I married at age 23. My husband was 25 then. We were insanely young in the eyes of some peers, and raised an eyebrow or two among some older relatives when news of our impending marriage was shared back then.
The initial years were a blur. The loving feelings came naturally and we had a lot of fun getting to know each other better in marriage. However the real shocker came between our fifth to tenth years of marriage—we were almost at each other’s throats when we hit rock bottom. Thankfully we journeyed out of that together, and we are well into our second decade of marriage, fast approaching our 20th wedding anniversary.
Taking stock of what we’ve been through, some pieces of advice that used to be concepts that hadn’t sunk in or I’d been clueless about, have now crystallised. Let me share them with you.
It is so vital to continue seeking greater self-awareness, and learn new things about my spouse too.
I’m a junkie for personality tests and relationship assessments, and I was ecstatic when I got my husband on the bandwagon. An in-depth personality test can be taken every few years. Looking back, I see how nifty those personality and relationship tests have been in forging greater empathy and understanding for each other in our marriage.
It gave me a lot more self-awareness, and helped me better understand why my husband would respond in a certain manner or understand things better if information was presented differently. We even found each other’s quirks comical when we understood the reasons behind some of our idiosyncrasies from these personality tests.
A relationship assessment tool that we found useful was the CoupleCheckup, which greatly helped to identify areas in our marriage to work on together for a stronger and healthier bond.
Armed with this information, I read up on as much as I could on communication and conflict management in marriage, and shared what I’d learned with my husband. We tried everything that we thought would work well in resolving differences for us.
From the start, agreeing that divorce was not an option was important.
Attending a marriage preparation programme is probably one of the best things we have done for our marriage. We were told of what to expect in marriage—the season of fuzzy love, and the spring in our step that our union brings, would taper off within the first couple of years, followed by a constant tug of wills. After this season passes, it will take intentionality to keep our marriage strong and healthy. We knew this in theory but we had to experience it to truly understand the principle behind this piece of advice.
Most importantly, divorce should not be used as a threat in the heat of an argument. With my husband and I agreeing on this matter, we realised that we had to make things work between us, whatever the cost; it certainly shaped how we dealt with conflict in our marriage and the way we communicate with each other.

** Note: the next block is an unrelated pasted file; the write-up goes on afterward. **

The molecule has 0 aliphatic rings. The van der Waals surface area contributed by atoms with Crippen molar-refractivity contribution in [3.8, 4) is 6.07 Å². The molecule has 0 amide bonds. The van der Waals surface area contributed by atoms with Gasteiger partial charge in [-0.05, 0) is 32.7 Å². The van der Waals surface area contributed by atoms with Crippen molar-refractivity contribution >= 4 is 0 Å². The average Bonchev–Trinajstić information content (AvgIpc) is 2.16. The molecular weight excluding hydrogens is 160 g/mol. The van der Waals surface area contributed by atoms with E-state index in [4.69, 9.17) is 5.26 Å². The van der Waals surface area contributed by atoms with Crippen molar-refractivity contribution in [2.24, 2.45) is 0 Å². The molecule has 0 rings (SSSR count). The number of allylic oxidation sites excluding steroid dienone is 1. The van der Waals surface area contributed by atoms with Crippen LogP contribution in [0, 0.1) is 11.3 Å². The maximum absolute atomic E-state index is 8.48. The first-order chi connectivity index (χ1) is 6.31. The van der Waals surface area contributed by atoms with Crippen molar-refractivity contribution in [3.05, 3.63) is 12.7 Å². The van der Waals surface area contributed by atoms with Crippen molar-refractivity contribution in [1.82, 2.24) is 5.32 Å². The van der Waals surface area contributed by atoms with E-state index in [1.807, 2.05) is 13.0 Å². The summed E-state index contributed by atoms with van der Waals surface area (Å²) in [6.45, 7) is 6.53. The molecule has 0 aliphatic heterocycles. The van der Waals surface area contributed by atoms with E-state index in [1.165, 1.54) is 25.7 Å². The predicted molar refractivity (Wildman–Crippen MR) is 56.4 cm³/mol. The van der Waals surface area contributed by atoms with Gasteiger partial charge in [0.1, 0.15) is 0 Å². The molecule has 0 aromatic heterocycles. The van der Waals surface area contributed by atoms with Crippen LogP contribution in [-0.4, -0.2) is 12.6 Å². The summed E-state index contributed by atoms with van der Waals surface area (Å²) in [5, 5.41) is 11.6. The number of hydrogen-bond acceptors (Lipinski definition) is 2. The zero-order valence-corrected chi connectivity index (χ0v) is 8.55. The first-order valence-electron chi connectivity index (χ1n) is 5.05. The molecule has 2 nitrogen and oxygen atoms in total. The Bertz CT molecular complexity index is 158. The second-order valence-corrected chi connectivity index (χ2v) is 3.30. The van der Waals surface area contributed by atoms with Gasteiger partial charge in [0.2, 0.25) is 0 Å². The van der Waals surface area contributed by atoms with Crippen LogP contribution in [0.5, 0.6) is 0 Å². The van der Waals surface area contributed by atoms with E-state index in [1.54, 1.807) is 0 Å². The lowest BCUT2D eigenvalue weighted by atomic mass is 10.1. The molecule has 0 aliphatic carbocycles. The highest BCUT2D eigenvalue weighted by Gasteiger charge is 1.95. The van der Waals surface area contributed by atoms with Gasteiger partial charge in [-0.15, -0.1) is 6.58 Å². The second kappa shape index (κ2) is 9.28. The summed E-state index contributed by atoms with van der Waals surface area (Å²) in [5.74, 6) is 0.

“Most importantly, divorce should not be used as a threat in the heat of an argument.”
A strong marriage is made up of two whole individuals.
Our marriage is at its strongest now because we have learnt in the past decade to be whole individually. A loving and respectful marriage is not a parasitic affair, it does not merely feed off someone’s generosity and magnanimity. My self-worth should not be based on how much love and affection I have received from my husband, nor should his self-worth be dependent how much respect my husband thinks he has from me.
“A loving and respectful marriage is not a parasitic affair.”
The more assured we are in our own identities, the less conflict we had because we had less insecurities clouding our perspectives of issues in times of conflict. With a heightened self-esteem, fears play out less in our arguments and there is an increased calmness when we’re resolving disagreements between us. Over the years, as we firmed up our own identities by dealing with individual emotional baggage and strengthening our faith and convictions, love, affection and respect naturally increased between us.
Sharing common values and beliefs are crucial.
Identifying with the same values makes things easier, as these spill over to the lifestyle choices we make, the way we think and feel about anything and everything—from financial management to parenting to marriage and career choices. Over the years, we have worked towards aligning our values.
Reflecting on the struggles and how we have overcome them, I must add that the power of prayer and a shared faith was undeniably a defining factor in making our marriage work and ultimately survive the toughest of times.
The man I married was only an idealised version of who I thought I could love at that point, but having seen each other at our worst through the years and still accepting and loving all of what we see in each other—to me, that is a much greater and richer love.
A love that is there for the taking is available for all married couples who persevere through the years, even when it’s hard to feel loving and things appear hopeless.
I truly believe that with tenacious intentionality, the love we experience in marriage can only get deeper, more beautiful and more complete through the years.
©2017 Focus on the Family Singapore. All rights reserved
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